They can be applied to a membrane labelled by h, having charge \(\alpha \) and containing an occurrence of the object a; the object a is sent out from h to the outside region becoming b and, simultaneously, the charge of h becomes \(\beta \).
 (e)
Elementary division rules, of the form \([a]_{h}^{\alpha } \rightarrow [b]_{h}^{\beta }\, [c]_{h}^{\gamma }\)
They can be applied to a membrane labelled by h, having charge \(\alpha \), containing an occurrence of the object a but having no other membrane inside (an elementary membrane); the membrane is divided into two membranes having label h and charges \(\beta \) and \(\gamma \), respectively; the object a is replaced, respectively, by b and c, while the other objects of the multiset are replicated in both membranes.
A P system is shallow if it contains at most one level of membranes inside the outermost membrane. This means that all the membranes contained in the outermost membrane are elementary, i.e., they contain no other nested membrane.

Each object and membrane can be subject to at most one rule per step, except for object evolution rules: inside each membrane, several evolution rules can be applied simultaneously.

The application of rules is maximally parallel: each object appearing on the lefthand side of evolution, communication, or division rules must be subject to, at most, one of them (unless the current charge of the membrane prohibits it). Analogously, each membrane can only be subject to one communication or division rule (types (b)–(e)) per computation step; these rules will be called blocking rules in the rest of the paper. In other words, the only objects and membranes that do not evolve are those associated with no rule, or only to rules that are not applicable due to the electrical charges.

When several conflicting rules can be applied at the same time, a nondeterministic choice is performed; this implies that, in general, multiple possible configurations can be reached after a computation step.

In each computation step, all the chosen rules are applied simultaneously (in an atomic way). However, in order to clarify the operational semantics, each computation step is conventionally described as a sequence of microsteps whereby each membrane evolves only after their internal configuration (including, recursively, the configurations of the membrane substructures it contains) has been updated. In particular, before a membrane division occurs, all chosen object evolution rules must be applied inside it; this way, the objects that are duplicated during the division are already the final ones.

The outermost membrane cannot be divided, and any object sent out from it cannot reenter the system again. Hence, the environment only has a passive role and acts mainly as a place where the result of the computation can be collected.
P systems can be used as language recognisers by employing two distinguished objects \({\textsf {yes}}\) and \({\textsf {no}}\): in this case we assume that all computations are halting, and that either one copy of object \({\textsf {yes}}\) or one of object \({\textsf {no}}\) is sent out from the outermost membrane, and only in the last computation step, in order to signal acceptance or rejection, respectively. If all computations starting from the same initial configuration are accepting, or all are rejecting, the P system is said to be confluent. In this paper we deal, however, with nonconfluent P systems, where multiple computations can have different results and the overall result is established as for nondeterministic TM: it is acceptance iff an accepting computation exists [13].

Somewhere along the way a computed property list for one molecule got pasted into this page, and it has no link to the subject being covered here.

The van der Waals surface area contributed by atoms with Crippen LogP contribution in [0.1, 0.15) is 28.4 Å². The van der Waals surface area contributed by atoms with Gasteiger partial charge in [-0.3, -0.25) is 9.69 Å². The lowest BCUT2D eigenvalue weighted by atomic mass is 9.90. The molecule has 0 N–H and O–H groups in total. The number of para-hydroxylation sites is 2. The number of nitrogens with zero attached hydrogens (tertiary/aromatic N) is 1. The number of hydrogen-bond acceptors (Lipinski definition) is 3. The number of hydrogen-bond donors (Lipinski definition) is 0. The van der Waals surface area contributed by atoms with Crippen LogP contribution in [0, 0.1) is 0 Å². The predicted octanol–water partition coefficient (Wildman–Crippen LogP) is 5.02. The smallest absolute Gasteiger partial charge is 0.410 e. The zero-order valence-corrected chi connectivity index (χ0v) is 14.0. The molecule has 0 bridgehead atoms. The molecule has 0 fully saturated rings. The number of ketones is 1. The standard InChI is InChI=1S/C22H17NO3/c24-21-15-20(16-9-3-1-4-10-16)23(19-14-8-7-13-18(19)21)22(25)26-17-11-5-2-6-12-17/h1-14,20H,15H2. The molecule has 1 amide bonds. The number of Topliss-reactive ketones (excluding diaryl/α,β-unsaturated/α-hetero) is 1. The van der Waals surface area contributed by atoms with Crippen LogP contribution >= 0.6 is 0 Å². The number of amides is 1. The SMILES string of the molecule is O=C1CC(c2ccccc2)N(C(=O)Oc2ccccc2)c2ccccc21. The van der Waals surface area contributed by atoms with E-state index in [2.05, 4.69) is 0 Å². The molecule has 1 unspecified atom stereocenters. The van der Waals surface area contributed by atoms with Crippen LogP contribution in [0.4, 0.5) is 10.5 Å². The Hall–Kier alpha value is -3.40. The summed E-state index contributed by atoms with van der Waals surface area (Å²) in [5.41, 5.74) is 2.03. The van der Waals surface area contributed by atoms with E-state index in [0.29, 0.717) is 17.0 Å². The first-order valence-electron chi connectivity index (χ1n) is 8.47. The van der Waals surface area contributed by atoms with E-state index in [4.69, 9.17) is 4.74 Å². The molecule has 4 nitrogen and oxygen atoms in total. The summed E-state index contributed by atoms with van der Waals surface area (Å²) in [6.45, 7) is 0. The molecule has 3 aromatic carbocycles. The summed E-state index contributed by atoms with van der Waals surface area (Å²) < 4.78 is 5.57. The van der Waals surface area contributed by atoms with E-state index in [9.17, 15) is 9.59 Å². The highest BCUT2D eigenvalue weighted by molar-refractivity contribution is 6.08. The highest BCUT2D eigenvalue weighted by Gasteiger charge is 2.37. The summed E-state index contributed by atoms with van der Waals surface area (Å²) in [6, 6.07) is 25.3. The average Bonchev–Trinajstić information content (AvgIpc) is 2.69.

In order to solve decision problems (or, equivalently, decide languages) over an alphabet \(\varSigma \), we use families of recogniser P systems \({\varvec{\varPi }} = \{ \varPi _x : x \in \varSigma ^\star \}\). Each input x is associated with a P system \(\varPi _x\) deciding the membership of x in a language \(L \subseteq \varSigma ^\star \) by accepting or rejecting. The mapping \(x \mapsto \varPi _x\) must be efficiently computable for inputs of any length, as discussed in detail in [11].
Definition 2

\(F(1^n) = \varPi _n\), where n is the length of the input x and \(\varPi _n\) is a common P system for all inputs of length n, with a distinguished input membrane.

\(E(x) = w_x\), where \(w_x\) is a multiset encoding the specific input x.

Finally, \(\varPi _x\) is simply \(\varPi _n\) with \(w_x\) added to its input membrane.
Any explicit encoding of \(\varPi _x\) is allowed as output of the construction, as long as the number of membranes and objects represented by it does not exceed the length of the whole description, and the rules are listed one by one. This restriction is enforced to mimic a (hypothetical) realistic process of construction of the P systems, where membranes and objects are presumably placed in a constant amount during each construction step and require actual physical space proportional to their number; see also [11] for further details on the encoding of P systems.
In the following, we denote the class of problems solvable by polynomialtime uniform or semiuniform families of nonconfluent shallow P systems with active membranes with charges by \(\mathbf{NPMC}_{\mathcal {AM}(\mathrm{depth1},\mathrm{d},\mathrm{ne})}^{[\star ]}\), where \([\star ]\) denotes optional semiuniformity. If no restriction on the depth of the membrane structure is present, but both nonelementary division and dissolution rules are forbidden, then the corresponding class of problems is denoted by \(\mathbf{NPMC}_{\mathcal {AM}(\mathrm{d},\mathrm{ne})}^{[\star ]}. \)